Matthew Brum doesn't run from his problems, he takes them to the beach for a vacation.
“Whenever I need a break from the everyday grind, I travel,” says the 29-year-old director of digital strategy and social media for Nashville’s Big Machine Label Group. “Even if it’s just a long weekend, it refreshes my state of mind, gives me clarity and inspiration. Traveling always refreshes my soul.”
It’s not just Matthew's imagination. Research shows that travel is as good for the brain as it is for the body, and it can make you happier and more productive when you return to work.
In her book, The Happy Traveler: Unpacking the Secrets of Better Vacations, happiness researcher (and avid traveler) Jaime Kurtz, Ph.D., looks at how travel can boost happiness and how we can get more of its benefits.
Travel, she says, presents us with a “book-ended period of time” in which we experience a full range of highs and lows. That includes the exhaustion and exuberance of travel, the loneliness and newly discovered shared connections found among strangers, and the cultural missteps and deeper understanding of the world around us.
“It’s all there, and many of us consider that full range of experiences to be essential for a well-lived life,” Jaime says.
Go more, grow more
Matthew, who grew up in a family that loves to travel, has visited Portugal, France, Spain, Nicaragua, England and Italy. He’s also done plenty of domestic travel, and usually there’s a beach involved. He says each trip has helped shape who he is and how he sees the world.
“If I wasn’t able to see so many parts of the world, my brain and imagination wouldn’t be as colorful as they are,” he says. “I travel three to seven times a year, even if it’s just a short trip.”
He says traveling has opened his mind to other cultures and helped him find friends in far-flung places. It also has encouraged him to take chances and follow his dreams.
“I’m a dreamer, and when I experience something new and different, it inspires me. I believe travel has expanded my horizons in both my personal and professional life tremendously.”
Matthew certainly isn’t alone in his globe-trotting ways: 99 percent of baby boomers are planning to take a trip this year, and millennials are on track to outpace all previous generations when it comes to travel. While they may not realize it, all that travel is doing more than giving them brag-worthy Instagram photos.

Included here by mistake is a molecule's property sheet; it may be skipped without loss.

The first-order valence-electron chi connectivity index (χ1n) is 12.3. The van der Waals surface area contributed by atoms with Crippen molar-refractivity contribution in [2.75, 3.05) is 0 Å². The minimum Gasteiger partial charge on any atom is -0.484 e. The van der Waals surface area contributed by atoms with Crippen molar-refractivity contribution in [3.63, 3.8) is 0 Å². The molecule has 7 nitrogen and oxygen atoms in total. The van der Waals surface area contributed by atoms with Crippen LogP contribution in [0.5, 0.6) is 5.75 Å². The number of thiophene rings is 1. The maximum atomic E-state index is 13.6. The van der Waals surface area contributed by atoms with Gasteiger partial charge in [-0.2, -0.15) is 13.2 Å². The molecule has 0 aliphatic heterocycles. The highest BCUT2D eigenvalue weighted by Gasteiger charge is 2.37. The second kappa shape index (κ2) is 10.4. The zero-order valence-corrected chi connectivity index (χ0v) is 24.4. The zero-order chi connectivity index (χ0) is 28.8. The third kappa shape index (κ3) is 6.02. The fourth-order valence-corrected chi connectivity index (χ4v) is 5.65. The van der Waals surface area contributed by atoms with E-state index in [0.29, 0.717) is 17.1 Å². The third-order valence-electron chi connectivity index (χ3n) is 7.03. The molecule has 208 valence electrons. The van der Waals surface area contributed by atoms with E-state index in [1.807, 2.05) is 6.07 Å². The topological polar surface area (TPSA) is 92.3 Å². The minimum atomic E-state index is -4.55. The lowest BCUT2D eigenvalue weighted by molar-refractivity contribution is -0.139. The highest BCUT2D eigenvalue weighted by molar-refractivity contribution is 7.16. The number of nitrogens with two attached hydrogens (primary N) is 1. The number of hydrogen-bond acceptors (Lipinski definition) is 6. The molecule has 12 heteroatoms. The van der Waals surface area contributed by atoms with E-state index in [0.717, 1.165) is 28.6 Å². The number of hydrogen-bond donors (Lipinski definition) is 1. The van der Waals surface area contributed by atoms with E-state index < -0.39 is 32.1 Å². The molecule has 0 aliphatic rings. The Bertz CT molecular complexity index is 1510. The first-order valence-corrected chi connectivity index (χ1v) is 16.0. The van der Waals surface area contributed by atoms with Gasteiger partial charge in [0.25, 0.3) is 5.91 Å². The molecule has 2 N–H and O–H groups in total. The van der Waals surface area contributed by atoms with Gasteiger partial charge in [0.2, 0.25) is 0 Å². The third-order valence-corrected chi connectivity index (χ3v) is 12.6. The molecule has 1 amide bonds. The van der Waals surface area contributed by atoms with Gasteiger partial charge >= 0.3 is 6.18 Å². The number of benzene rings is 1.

Five things travel can do for you:
1. It teaches you to savor the moment
Traveling forces you to unplug from your daily world and take in new sights, sounds and smells. These moments of awe require you to experience them in real time.
2. It makes you more creative
Research shows that students who experience other cultures are better problem-solvers, are more interested in their studies and exhibit greater creativity. Much of this is attributed to the fact that traveling can help you see the world differently and open your mind to multiple solutions.
3. It makes you a better worker
For most of us, work is the one thing we most need a vacation from, but it’s also the reason many of us postpone or ignore vacations. According to the coalition Project: Time Off, some 658 million vacation days go unused every year in America alone. But vacations are crucial for letting your brain rest, and that helps you see things differently.
Project: Time Off also reports that small-business owners who take a vacation say their job performance increases upon their return, and managers say employees improve both focus and creativity when they take time away. If you need more reasons to plan a vacation, consider this: workers who use all of their vacation time are 6.5 percent more likely to get a raise or promotion than those who leave 11 or more vacation days on the table.
4. It can help improve your health
Mental health and physical health are inextricably linked, and a 2014 study from the Global Coalition on Aging looked at the social, cognitive and physical benefits of travel. Among its findings? People who skip annual vacations were more likely to have heart attacks; women who traveled at least twice a year were less likely to have heart attacks than those who traveled every six years or less.
5. It makes you happier
Even before you take a trip, you’re planning what you’ll do, where you’ll go, what you’ll see. (That’s called “anticipatory savoring.”) Jaime cites a recent study from the Netherlands, which found travelers were actually happier before they left for a trip than during or after the trip.
“You can use that time to build more happiness and anticipation in your life,” Jaime says, adding that being aware of it can help you maximize its effects. And, once you’re back home, taking time to reflect on the experience and recall your favorite moments will help prolong the beneficial effects of your travel.
“Experiences just get better with memory. As you tell those stories, or look back at the photos, they just get richer and more valuable,” she says. “Souvenirs get old or dusty or broken, but experiences live on.”
Listen to our podcast: The Happiest People on the Planet, With Linda Swain
Paula Felps is the Science Editor for Live Happy.